Take a look at this article on testing you water supplies alkalinity using a Salifert Test.
The type of grain you use in the recipe will also affect the pH. Dark and roasted grains will lower the pH of the mash making it more acidic. This is why some water is good for brewing pale beers and other for dark beers.
Fortunately we can adjust the composition of the water to suit most beer styles.
The main components we are interested in are calcium, magnesium, sodium, carbonate, sulphate and chloride. As well as these the Alkalinity of the water has an effect.
Getting A Water Quality Report
To find out what your water composition looks like you will need to obtain a water report. All you need to do is call your water company and ask them for a water quality report. They will send out to you for free and it will contain all the information you need.
I did this and the report came the next day. I then couldn’t find the calcium content of my water on the report so I phoned them back and they told me over the phone. If in doubt ask!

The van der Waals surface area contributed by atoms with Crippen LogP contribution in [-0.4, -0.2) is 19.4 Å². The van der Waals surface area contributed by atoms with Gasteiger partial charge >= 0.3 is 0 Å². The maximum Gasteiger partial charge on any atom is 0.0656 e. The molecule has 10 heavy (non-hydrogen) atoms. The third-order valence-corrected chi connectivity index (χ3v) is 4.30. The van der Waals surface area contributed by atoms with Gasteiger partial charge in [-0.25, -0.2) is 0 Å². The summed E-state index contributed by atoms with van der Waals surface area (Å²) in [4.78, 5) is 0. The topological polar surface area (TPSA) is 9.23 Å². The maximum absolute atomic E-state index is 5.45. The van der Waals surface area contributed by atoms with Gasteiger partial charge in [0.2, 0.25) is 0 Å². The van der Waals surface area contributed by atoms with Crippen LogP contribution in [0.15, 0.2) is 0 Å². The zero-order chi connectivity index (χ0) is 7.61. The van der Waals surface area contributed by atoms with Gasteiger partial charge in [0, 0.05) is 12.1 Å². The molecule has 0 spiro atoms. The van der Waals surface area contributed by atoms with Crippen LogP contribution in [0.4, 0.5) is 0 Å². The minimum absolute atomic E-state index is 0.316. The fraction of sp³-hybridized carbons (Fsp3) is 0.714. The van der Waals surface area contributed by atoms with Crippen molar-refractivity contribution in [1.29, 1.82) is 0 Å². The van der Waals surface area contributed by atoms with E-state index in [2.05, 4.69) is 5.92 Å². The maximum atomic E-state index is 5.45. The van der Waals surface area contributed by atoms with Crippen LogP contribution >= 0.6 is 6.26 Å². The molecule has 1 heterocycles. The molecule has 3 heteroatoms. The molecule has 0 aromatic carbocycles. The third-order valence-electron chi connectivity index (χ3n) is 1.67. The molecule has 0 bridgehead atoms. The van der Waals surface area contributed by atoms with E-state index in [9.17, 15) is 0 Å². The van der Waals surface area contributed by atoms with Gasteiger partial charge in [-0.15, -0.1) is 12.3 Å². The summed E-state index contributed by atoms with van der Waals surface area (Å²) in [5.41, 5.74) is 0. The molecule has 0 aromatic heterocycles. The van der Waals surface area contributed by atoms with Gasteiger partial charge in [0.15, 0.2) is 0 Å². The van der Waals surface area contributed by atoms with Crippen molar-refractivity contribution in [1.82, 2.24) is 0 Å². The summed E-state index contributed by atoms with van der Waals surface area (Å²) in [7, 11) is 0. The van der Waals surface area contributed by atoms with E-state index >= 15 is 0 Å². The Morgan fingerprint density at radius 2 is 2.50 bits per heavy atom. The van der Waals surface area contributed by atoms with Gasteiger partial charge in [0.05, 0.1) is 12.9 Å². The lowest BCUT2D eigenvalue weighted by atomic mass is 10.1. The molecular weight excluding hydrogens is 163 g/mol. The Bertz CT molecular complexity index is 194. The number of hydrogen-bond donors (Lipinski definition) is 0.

Getting A Lab Report
If you cannot get a report from your water supplier you can send a water sample off to a brewing lab and for a small price they will analyse the composition of your water supply.
One such lab here in the UK is Murphys & Sons and they will even recommend the mineral additions you need to add for certain styles of beer so this really is a no fuss method. I believe Ward Labs in the US is another option for water analysis.
What To Do With The Figures
There are various calculators online some simpler than others. I’m recommending this one at Jims Beer Kit. I found it the simplest, the one I use most often and it has produced me some excellent beers.
Take the figures from your report and plug them into the calculator. That is all there is to it, select what style of beer you are producing and it will give you the salt and mineral additions to get into the recommended range for that beer.
There are various other calculators available, popular options currently are Bru’n Water or EZ Water Calculator. Both options a far more detailed than the above and great alternatives when you get to grips with them.
Adjusting Your Water